It's sexist and 'shaming,' says one expert.

By Leah Groth
Updated January 15, 2020
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When we hear the word “geriatric,” the elderly immediately come to mind. It's an odd word to describe much younger individuals, but that's exactly what's happening. The “geriatric pregnancy” label has been used in association with Meghan Markle, Amy Schumer, Jennifer Lopez, Halle Berry, and Eva Longoria—all women who got pregnant over the age of 35.

The somewhat, well, incredibly offensive medical term was coined many moons ago to describe a woman over 35, whose pregnancy is considered “high risk” for complications and miscarriage due to her older age. When it first started being thrown around, the average age of pregnancy was much younger than it is now. It was less common for a woman to begin having children in her mid-30s.

However, according to the Centers for Disease Control and Prevention, while the mean age for a first birth is 26.9, more and more women are giving birth later in life. In fact, the number of women who became first-time moms between the ages of 40 and 44 more than doubled between 1990 and 2012.

Additionally, in the decades since pregnancies involving women over 35 were first declared geriatric, there have been many substantial medical advancements, making it safer than ever (and possible) for older women to carry a healthy baby to term.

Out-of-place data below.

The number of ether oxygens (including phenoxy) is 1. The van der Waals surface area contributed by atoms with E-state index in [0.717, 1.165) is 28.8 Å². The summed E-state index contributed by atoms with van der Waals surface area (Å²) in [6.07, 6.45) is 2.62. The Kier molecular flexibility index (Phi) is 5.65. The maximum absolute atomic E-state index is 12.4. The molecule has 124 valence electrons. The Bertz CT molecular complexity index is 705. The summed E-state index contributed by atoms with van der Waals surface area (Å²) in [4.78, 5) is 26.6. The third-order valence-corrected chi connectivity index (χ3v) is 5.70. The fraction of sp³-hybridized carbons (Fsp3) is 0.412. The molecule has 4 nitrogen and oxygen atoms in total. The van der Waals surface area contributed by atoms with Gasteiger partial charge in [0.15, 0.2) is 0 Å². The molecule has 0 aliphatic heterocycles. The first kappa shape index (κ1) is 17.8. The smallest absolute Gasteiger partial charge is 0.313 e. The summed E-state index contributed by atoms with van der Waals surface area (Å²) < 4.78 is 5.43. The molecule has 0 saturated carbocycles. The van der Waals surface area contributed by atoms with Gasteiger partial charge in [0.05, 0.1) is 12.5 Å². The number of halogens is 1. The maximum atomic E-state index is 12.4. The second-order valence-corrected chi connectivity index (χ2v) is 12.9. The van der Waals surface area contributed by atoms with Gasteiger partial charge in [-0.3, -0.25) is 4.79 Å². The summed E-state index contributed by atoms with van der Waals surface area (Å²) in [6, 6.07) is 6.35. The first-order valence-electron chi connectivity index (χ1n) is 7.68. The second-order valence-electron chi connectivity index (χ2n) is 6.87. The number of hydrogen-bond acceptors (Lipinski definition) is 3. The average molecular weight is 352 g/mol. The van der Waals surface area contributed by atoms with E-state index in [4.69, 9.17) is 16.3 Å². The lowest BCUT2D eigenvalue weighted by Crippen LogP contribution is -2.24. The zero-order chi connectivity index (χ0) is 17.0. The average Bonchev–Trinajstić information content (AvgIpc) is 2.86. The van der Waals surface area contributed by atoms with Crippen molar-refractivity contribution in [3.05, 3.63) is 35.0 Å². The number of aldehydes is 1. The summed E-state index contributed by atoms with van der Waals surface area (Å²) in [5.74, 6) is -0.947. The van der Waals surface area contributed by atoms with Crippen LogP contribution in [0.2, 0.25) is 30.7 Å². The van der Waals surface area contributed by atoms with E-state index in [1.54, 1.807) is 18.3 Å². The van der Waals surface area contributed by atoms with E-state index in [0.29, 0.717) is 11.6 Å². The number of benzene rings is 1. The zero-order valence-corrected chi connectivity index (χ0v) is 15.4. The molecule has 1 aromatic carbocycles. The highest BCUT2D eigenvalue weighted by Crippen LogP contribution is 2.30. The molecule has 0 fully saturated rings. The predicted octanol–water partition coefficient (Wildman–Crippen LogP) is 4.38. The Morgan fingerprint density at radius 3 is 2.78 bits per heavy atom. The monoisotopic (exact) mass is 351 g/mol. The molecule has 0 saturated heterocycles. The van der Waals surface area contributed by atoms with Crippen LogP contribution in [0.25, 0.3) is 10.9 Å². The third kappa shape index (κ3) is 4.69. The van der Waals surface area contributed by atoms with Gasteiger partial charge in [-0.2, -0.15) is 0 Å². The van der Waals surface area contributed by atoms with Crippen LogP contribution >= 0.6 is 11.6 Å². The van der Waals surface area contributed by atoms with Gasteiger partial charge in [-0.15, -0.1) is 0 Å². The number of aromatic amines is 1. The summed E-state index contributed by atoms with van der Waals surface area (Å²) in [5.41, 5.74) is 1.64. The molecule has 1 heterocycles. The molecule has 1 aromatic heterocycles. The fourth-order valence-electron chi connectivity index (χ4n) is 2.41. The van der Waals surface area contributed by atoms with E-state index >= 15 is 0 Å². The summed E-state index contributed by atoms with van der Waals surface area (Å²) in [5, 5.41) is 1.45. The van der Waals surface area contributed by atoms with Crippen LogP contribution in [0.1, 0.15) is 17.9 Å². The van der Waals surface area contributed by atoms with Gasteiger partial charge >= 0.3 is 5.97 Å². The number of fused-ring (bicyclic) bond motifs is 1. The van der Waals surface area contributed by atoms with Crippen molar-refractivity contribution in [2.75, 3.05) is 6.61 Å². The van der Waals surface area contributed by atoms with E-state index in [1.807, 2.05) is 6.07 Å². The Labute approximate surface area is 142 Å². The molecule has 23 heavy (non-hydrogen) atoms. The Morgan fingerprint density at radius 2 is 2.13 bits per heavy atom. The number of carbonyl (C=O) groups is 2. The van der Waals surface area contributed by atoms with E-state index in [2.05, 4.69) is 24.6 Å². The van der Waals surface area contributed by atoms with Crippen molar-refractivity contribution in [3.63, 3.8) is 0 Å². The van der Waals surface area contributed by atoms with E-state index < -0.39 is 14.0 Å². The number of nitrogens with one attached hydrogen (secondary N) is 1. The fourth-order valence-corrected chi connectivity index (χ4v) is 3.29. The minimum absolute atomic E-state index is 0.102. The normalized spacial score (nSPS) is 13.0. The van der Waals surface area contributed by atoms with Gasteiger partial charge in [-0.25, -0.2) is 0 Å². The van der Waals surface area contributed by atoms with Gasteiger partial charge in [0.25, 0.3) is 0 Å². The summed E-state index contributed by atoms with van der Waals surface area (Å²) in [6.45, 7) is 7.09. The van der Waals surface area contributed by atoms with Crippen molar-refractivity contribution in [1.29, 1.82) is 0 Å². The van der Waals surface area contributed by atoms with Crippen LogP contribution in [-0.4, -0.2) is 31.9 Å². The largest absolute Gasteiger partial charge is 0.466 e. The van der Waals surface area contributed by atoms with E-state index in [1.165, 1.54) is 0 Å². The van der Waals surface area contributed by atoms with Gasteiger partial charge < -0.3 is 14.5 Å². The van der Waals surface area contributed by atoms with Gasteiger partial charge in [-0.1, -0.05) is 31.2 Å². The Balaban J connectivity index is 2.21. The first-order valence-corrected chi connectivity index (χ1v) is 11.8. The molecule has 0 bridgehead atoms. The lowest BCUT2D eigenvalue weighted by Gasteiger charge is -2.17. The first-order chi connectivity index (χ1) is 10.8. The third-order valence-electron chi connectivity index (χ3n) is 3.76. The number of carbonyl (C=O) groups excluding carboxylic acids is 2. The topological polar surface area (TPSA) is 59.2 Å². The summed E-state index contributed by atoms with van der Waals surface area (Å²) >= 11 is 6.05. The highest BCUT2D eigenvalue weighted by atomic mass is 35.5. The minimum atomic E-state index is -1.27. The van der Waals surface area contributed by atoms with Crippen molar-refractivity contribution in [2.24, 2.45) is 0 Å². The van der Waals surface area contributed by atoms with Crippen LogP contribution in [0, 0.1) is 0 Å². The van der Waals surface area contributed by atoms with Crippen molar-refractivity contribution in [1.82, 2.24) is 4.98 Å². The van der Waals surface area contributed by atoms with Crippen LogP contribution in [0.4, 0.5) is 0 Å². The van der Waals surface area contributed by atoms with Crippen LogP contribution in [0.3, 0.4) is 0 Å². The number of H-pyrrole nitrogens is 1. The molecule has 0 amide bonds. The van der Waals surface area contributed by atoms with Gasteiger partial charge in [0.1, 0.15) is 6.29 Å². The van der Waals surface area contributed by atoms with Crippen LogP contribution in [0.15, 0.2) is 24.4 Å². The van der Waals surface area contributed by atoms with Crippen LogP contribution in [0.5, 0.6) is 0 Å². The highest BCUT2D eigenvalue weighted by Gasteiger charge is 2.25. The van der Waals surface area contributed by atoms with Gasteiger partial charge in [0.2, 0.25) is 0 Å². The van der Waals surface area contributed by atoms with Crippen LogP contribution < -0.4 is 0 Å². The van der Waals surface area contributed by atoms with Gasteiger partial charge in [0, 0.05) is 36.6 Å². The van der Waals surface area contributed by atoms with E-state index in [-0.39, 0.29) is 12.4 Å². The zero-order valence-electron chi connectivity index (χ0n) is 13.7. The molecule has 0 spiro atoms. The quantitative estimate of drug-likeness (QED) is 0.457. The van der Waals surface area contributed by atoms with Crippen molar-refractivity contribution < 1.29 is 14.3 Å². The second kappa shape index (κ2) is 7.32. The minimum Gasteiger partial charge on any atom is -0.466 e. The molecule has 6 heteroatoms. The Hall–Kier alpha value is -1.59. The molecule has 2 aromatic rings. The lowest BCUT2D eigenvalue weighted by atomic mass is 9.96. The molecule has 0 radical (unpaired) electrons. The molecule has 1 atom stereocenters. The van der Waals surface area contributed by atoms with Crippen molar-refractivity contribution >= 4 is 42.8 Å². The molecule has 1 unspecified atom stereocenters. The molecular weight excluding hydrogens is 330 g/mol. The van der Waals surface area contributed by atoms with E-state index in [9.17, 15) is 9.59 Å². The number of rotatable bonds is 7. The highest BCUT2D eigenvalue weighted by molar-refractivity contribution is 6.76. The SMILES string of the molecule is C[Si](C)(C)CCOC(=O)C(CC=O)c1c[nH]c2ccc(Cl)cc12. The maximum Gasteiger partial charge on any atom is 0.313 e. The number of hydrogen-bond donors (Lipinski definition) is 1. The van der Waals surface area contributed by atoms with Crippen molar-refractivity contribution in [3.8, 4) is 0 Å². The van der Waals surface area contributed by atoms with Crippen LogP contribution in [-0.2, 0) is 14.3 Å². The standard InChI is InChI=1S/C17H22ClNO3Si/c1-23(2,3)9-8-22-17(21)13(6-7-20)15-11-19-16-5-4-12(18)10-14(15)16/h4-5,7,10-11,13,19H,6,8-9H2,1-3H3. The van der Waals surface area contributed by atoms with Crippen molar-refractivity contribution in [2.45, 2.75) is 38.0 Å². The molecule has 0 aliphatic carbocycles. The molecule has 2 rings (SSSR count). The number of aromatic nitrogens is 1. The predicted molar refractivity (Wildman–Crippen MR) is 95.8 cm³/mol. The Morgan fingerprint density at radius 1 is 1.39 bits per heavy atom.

Jamila Vernon, senior manager of media relations and communications at the American College of Obstetricians and Gynecologists (ACOG), explains that the organization never used the term geriatric pregnancy. “ACOG uses the term ‘advanced maternal age,’ she tells Health.com. “Geriatric pregnancy is not an official term.”

But some physicians and media outlets still use the term to describe pregnant women aged 35 or older, something Lubna Pal, MD, an infertility specialist and director of The Menopause Program at Yale Medicine in New Haven, Connecticut, finds incredibly offensive. “The term ‘geriatric pregnancy’ is so obsolete. It really should be eliminated from the lay as well as medical lexicon,” she tells Health.

Due to the changing demographics and increasing average age of first pregnancy, she doesn’t see that it is applicable in today’s medical world. “We need to modify our terminology to match the needs of today.”

She also finds the term to be “shaming” as well as sexist. After all, there isn’t really a term to describe men who impregnate women when they are of advanced paternal age—which comes with its own set of increased health risks for the unborn child. “It's high time that we remove this label, which is so disproportionately burdensome on the woman,” Dr. Pal explains. “It's time we acknowledge the realization that aging brings unique challenges.”

She explains that these “challenges” can include preeclampsia and gestational diabetes, which are positively correlated with age. There is also the physical toll pregnancy can take on the body; it can be more intense the older  a woman is.

As far as the fetus, while the overall risk of having a baby with a chromosome abnormality is small, it increases with maternal age, according to ACOG. Down syndrome is one of the most common types of chromosome problems. The risk of having a Down syndrome baby jumps from one in 940 at the age of 30 to one in 85 at 40.

Most maternal risks can be minimized with early and frequent prenatal care visits, explains Dr. Pal.

As for fetal development, doctors suggest more rigorous testing if a woman is considered high risk due to her age. Dr. Pal advises, as a precaution, that any woman over 40 have a preconception consultation with her physician to assess her cardiac function and overall health before getting pregnant.

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